Yi-Zhong Wang, Ph.D., Scientific Director, Macular Function Laboratory, is working to achieve automatic and accurate identification of defects in the structure of patients’ retinas by applying deep machine learning method. Over the past year, using a cutting-edge computer system, Dr. Wang has been training a deep convolutional neural network model to learn how to detect defects more efficient and cost-effective than the world’s experts in eye disease. Currently, there is tremendous demand for technology capable of automatically segmenting and analyzing optical coherence tomography (OCT) images, which are vital to understanding each individual’s anatomy and the progression of their eye disease over time.
The OCT is an imaging technique used to obtain detailed images from within the retina. It is effectively a noninvasive ‘optical ultrasound’, providing three-dimensional, cross-sectional images of the retina. The laser output from the OCT is low – eye-safe near-infrared light is used. The Retina Foundation of the Southwest has three machines that perform OCT tests. Every patient who comes to the Retina Foundation with an inherited eye disease or with age-related macular degeneration gets an OCT done. Currently accurate measurements of retinal defects require our researchers to assess OCT images manually, which can be very time consuming. Each image set for a single patient can take a trained researcher 30 minutes or more per eye to manually segment the layers of the retina that are captured by the OCT.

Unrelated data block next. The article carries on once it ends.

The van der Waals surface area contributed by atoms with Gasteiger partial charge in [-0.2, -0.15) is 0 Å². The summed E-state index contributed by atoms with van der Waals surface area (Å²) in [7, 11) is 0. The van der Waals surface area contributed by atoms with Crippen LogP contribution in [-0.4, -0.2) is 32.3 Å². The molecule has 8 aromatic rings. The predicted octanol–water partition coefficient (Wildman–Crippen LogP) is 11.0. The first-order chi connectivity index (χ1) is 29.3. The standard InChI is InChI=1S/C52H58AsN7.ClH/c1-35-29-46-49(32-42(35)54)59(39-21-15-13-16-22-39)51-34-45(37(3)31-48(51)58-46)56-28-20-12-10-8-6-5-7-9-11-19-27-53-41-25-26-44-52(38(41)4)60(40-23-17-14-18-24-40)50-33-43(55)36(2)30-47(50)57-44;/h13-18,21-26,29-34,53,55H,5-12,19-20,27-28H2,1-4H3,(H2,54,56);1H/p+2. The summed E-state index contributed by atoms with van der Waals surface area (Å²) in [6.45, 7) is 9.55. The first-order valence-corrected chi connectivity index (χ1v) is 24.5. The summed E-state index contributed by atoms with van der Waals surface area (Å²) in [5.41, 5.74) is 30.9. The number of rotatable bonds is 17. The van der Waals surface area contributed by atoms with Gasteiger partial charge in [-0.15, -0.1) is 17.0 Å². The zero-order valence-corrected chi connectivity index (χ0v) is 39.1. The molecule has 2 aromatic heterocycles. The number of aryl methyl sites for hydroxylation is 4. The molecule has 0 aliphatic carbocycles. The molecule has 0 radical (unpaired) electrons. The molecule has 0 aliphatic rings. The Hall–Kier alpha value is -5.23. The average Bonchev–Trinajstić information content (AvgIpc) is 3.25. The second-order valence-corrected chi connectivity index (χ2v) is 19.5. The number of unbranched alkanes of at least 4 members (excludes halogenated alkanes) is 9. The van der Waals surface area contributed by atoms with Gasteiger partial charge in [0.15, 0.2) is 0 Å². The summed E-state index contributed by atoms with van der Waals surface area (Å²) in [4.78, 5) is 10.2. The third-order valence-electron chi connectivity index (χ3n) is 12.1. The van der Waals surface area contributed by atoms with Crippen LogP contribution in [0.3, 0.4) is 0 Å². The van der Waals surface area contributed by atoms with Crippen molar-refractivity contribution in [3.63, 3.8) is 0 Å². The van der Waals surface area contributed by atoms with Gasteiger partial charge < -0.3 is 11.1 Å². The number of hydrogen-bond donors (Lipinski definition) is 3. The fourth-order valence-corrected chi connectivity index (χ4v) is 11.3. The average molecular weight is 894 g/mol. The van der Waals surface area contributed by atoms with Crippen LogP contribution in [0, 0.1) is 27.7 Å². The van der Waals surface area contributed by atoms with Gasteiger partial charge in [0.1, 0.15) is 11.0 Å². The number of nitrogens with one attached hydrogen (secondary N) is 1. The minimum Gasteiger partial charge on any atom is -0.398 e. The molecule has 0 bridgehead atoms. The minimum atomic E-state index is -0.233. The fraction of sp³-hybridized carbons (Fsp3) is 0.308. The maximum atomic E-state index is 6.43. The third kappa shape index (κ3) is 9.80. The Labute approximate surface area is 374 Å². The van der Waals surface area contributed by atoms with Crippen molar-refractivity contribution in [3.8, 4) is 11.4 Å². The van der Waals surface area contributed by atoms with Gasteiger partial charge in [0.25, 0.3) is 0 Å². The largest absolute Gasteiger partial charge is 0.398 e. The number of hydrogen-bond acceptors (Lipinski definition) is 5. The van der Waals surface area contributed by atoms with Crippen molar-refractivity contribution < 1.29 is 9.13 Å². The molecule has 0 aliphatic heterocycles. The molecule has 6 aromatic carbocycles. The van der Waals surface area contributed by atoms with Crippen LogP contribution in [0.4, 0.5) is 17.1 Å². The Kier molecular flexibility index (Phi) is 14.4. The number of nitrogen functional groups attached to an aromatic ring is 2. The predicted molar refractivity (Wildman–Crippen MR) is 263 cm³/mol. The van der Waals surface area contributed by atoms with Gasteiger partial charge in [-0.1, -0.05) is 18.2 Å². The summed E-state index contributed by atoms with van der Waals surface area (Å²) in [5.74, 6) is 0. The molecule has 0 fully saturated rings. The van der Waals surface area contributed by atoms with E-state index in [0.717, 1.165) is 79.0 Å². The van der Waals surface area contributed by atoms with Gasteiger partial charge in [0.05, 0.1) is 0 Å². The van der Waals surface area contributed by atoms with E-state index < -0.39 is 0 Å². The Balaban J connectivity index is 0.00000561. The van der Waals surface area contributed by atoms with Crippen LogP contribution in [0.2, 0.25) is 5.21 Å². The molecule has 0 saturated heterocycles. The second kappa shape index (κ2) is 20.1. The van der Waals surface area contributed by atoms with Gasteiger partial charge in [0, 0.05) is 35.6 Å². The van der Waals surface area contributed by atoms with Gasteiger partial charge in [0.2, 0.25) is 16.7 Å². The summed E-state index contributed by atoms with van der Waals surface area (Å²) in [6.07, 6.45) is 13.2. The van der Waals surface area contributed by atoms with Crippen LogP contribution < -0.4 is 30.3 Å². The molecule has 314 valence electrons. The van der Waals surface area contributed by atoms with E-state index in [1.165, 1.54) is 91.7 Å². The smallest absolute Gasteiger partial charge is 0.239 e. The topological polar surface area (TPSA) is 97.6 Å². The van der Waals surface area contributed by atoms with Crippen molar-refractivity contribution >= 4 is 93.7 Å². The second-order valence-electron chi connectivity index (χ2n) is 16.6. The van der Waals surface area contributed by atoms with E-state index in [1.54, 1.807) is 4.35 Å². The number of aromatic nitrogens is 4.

Because collecting OCT images is a routine practice at the Retina Foundation, Dr. Wang is able to use decades’ worth of images to help train his deep machine learning model. This type of artificial intelligence is highly complex and will take months, even years to complete for each eye disease. Thanks to the recently awarded three-year $300,000 Foundation Fighting Blindness grant, Dr. Wang will begin with developing the method for patients with retinitis pigmentosa (RP).
This deep machine learning method, once proven successful for RP, can be applied to help with other eye diseases such as age-related macular degeneration and Stargardt disease. Being able to use artificial intelligence to properly read and analyze OCT images will save researchers countless hours of time.